Destination, Food: Le Tub's Sirloin Burger

Destination, Food: Le Tub's Sirloin Burger

Gail's post on Friday regarding our hunt for the Best Burger proposed a few essential factors for quality burgers. A recap of that list would read, "A Burger should be: 1. cheap, 2. chuck, 3. fresh ground, 4. filler-free, 5. juicy, 6. served with atmosphere, and 7. thick." That's a pretty tight list, to be sure, but not impossible to achieve. And one legendary burger shack, Hollywood's Le Tub, pretty much fulfills them all, save #2. Yes, Le Tub's award-winning 13-ounce burger is made with sirloin, not chuck.

But does that disqualify Le Tub's burger? Short answer? No. Read on to find out why, and gaze at the pictures for proof.

There are a variety of cuts that people use to grind for burgers, including short rib, round,

brisket, and sirloin. In fact, you'll often hear burger joints bragging that they use exclusively lean, ground sirloin in their patties, which is more of a marketing strategy aimed at folks who are looking for leaner choices. But a good burger should never be lean. If you want a light option, get a chicken sandwich. Just don't bastardize your burger.

So why do real burger luminaries choose chuck as their preferred cut of meat? The key factor in choosing which meat to use is fat content. Sirloin, as an example, is quite lean, usually clocking in at 10% fat by weight or

under. Chuck, on the other hand, dwarfs it at around 20%. 

When that extra fat inside a burger made with chuck renders, it disperses a juicy payload

of water and oil throughout the meat. The end result is a juicier burger - or at least, that's the idea.

Let it be said: None of the above is worth a damn if you can't cook your hamburger right. You can still dry out a burger made with chuck, just like you can

still make a juicy, dripping beast that's crafted from a 10% fat

sirloin. And Le Tub is a good example of that. Their burger - a constant contender for Best Of, not just in South Florida, but all over America - is pure sirloin. Yet, it's amazingly juicy. You take a bite, and gobs of rendered fat drip down your chin and on to your plate. Personally, I think this has more to do with Le Tub's cooking method than what type of meat they use.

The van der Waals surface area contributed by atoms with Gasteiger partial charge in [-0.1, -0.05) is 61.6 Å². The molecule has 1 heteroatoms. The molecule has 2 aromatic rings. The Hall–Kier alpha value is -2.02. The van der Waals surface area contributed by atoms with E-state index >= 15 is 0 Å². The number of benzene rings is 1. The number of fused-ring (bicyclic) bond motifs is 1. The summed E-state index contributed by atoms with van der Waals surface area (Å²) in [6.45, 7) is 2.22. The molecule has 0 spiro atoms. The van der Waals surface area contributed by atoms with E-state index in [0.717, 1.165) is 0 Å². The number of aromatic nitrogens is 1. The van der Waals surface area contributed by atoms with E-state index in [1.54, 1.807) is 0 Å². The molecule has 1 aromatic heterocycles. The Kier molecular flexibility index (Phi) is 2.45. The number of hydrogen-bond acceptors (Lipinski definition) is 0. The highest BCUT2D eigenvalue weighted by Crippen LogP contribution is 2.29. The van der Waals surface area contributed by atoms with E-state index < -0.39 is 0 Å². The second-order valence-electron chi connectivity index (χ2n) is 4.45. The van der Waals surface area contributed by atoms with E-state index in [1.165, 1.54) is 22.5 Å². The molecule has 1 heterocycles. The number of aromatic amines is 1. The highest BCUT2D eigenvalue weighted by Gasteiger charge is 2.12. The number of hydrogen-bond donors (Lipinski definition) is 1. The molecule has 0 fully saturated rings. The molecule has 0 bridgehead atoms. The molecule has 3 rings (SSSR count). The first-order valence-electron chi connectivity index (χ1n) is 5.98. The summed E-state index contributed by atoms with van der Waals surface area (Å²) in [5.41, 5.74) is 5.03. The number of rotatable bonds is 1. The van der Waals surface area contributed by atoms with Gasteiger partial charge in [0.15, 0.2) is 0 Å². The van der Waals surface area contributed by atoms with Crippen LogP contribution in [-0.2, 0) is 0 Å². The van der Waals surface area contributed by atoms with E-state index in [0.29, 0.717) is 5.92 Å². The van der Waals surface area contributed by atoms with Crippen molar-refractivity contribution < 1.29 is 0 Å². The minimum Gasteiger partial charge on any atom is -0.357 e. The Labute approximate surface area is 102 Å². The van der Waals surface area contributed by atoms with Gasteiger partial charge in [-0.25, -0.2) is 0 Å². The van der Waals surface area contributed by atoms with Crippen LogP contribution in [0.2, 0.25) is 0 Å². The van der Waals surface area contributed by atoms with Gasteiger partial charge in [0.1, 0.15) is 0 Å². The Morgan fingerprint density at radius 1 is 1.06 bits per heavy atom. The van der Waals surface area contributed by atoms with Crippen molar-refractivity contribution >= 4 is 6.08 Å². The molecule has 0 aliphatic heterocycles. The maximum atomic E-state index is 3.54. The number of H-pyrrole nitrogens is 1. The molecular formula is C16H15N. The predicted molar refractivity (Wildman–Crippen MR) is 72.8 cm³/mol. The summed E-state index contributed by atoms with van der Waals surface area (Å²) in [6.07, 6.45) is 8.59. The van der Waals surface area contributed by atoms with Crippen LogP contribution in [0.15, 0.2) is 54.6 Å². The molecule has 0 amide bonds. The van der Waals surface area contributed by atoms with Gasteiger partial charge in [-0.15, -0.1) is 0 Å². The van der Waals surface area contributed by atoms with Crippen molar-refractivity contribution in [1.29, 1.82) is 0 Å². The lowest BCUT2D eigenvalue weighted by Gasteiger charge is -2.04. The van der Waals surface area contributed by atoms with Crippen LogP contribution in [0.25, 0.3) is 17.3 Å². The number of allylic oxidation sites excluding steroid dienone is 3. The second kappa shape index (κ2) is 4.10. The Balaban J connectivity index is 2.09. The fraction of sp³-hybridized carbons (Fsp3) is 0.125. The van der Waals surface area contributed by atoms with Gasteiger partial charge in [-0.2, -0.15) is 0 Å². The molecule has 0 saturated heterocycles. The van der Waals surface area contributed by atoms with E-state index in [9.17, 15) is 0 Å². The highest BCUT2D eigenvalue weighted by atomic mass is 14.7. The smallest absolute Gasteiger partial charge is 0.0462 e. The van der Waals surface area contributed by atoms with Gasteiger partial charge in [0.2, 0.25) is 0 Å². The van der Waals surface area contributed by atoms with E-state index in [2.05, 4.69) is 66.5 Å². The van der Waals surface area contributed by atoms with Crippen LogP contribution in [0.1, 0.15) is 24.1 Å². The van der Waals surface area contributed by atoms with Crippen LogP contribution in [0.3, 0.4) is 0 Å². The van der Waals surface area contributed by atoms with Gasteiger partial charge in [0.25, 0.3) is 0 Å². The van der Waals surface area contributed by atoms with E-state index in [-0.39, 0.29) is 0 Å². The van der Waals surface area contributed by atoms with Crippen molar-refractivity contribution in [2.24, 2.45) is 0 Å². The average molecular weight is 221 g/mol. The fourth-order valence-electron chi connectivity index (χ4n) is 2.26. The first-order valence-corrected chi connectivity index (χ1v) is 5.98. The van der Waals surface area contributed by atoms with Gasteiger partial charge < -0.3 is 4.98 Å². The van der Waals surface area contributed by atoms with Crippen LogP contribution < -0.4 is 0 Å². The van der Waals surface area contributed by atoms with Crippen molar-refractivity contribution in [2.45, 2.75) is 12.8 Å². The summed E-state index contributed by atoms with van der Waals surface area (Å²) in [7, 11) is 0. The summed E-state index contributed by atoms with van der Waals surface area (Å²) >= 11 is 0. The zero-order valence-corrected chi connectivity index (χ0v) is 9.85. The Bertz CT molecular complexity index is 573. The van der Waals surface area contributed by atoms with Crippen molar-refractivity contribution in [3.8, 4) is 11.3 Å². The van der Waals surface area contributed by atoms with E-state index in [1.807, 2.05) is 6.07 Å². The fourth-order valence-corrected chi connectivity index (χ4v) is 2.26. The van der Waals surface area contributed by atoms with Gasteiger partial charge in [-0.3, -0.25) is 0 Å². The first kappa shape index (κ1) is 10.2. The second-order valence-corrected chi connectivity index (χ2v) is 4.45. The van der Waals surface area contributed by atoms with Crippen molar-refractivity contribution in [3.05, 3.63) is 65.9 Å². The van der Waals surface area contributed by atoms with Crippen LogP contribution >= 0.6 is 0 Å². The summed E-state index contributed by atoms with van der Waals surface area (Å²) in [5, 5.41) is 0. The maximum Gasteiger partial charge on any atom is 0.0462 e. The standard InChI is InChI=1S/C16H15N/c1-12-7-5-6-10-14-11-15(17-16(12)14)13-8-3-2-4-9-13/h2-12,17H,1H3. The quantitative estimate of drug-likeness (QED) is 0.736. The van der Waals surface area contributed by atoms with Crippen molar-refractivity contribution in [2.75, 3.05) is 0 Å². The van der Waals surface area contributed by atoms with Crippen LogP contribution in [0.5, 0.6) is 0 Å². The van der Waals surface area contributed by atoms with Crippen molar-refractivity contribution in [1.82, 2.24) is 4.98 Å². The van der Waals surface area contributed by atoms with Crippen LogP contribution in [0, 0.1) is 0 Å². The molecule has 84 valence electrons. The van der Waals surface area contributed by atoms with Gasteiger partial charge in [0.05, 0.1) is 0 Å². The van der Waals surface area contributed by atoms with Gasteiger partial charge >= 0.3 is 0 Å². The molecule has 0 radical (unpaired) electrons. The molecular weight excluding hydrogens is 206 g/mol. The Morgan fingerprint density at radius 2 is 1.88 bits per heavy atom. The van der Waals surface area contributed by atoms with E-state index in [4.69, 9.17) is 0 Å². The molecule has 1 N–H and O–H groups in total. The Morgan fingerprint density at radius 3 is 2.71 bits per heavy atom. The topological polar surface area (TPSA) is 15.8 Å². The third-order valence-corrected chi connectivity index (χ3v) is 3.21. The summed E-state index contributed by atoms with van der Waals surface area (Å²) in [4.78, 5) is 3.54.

Now that's some juicy sirloin.
Now that's some juicy sirloin.
John Linn

Le Tub uses an ancient-looking outdoor grill to cook its burgers. It has an open top, meaning there is never a cover to seal in heat and cook the burgers from any other angle than the bottom. It burns super hot, so the one side that is closest to the flame chars to a crisp, caramelizing the meat and sealing in juices. As far as I can tell, they flip the burger once, and they never press it, which is a huge burger no-no. On top of that, their patties are hugely thick, probably over an inch-and-a-half tall in the middle. For all those reasons, the burger at Le Tub takes a long time to cook. That, more than supposedly "rude" staff, is the real reason it takes a while to get your order at Le Tub. I think over the years, the people who work there have just grown sick of complainers asking when their epic, award-winning burger will be ready, all the while not realizing that good food just takes time. A great burger is always worth waiting for.

You might ask, what if Le Tub switched to chuck instead of sirloin? This leads me to my main problem with chuck: It has the perfect fat content, yes. But the flavor... well, something is not quite "beefy" enough about chuck to me. I've spent a lot of time making burgers at home, and chuck does always come out very juicy -- sometimes, it's even too fatty. But I've found that the beef flavor present is not always that great. Lately, I've switched to using eye of round and brisket, and I have to tell you, when cooked to a perfect medium rare, it blows away what I was doing with chuck, even at a lower fat content. The results were just meatier.

As far as the Le Tub school is concerned, sirloin is here to stay. That said, I think there are some amendments to be made to that burger checklist: 8. High heat is a must. 9. A burger should never be cooked covered, nor should it be pressed. 10. The type of meat used (#2) should inform its juiciness (#5). If a joint can pull off #5 without maintaining #2, the burger can still reach great heights.

A table full of happy.
A table full of happy.
John Linn

Most of all, you can't underestimate the important of #7 - the ambiance. Le Tub has every other burger place in South Florida slammed in that department, sirloin or no.


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